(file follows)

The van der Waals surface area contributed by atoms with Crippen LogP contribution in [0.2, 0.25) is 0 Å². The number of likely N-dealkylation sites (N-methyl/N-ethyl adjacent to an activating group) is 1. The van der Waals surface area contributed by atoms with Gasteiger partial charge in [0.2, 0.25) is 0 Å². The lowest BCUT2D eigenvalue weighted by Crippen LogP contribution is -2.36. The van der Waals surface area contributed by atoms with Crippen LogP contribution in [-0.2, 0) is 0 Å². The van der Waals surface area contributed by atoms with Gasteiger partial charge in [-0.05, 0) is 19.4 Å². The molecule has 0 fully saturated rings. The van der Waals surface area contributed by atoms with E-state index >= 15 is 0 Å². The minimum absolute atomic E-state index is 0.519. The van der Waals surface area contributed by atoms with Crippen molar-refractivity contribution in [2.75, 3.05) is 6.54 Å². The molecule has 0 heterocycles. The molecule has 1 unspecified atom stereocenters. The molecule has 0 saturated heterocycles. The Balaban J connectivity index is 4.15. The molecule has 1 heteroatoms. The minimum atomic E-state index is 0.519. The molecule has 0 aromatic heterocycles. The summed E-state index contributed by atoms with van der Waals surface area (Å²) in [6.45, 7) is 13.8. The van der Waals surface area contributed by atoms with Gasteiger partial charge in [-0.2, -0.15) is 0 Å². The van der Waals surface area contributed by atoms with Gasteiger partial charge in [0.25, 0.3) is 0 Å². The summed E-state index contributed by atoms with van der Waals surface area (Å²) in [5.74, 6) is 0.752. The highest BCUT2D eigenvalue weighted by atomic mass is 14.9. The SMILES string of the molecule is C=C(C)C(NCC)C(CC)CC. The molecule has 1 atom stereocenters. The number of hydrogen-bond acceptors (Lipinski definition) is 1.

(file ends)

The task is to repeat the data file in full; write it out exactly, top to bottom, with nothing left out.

The van der Waals surface area contributed by atoms with Crippen LogP contribution in [0.2, 0.25) is 0 Å². The number of likely N-dealkylation sites (N-methyl/N-ethyl adjacent to an activating group) is 1. The van der Waals surface area contributed by atoms with Gasteiger partial charge in [0.2, 0.25) is 0 Å². The lowest BCUT2D eigenvalue weighted by Crippen LogP contribution is -2.36. The van der Waals surface area contributed by atoms with Crippen LogP contribution in [-0.2, 0) is 0 Å². The van der Waals surface area contributed by atoms with Gasteiger partial charge in [-0.05, 0) is 19.4 Å². The molecule has 0 fully saturated rings. The van der Waals surface area contributed by atoms with E-state index >= 15 is 0 Å². The minimum absolute atomic E-state index is 0.519. The van der Waals surface area contributed by atoms with Crippen molar-refractivity contribution in [2.75, 3.05) is 6.54 Å². The molecule has 0 heterocycles. The molecule has 1 unspecified atom stereocenters. The molecule has 0 saturated heterocycles. The Balaban J connectivity index is 4.15. The molecule has 1 heteroatoms. The minimum atomic E-state index is 0.519. The molecule has 0 aromatic heterocycles. The summed E-state index contributed by atoms with van der Waals surface area (Å²) in [6.45, 7) is 13.8. The van der Waals surface area contributed by atoms with Gasteiger partial charge in [-0.2, -0.15) is 0 Å². The van der Waals surface area contributed by atoms with Gasteiger partial charge in [0.25, 0.3) is 0 Å². The summed E-state index contributed by atoms with van der Waals surface area (Å²) in [5.74, 6) is 0.752. The highest BCUT2D eigenvalue weighted by atomic mass is 14.9. The SMILES string of the molecule is C=C(C)C(NCC)C(CC)CC. The molecule has 1 atom stereocenters. The number of hydrogen-bond acceptors (Lipinski definition) is 1.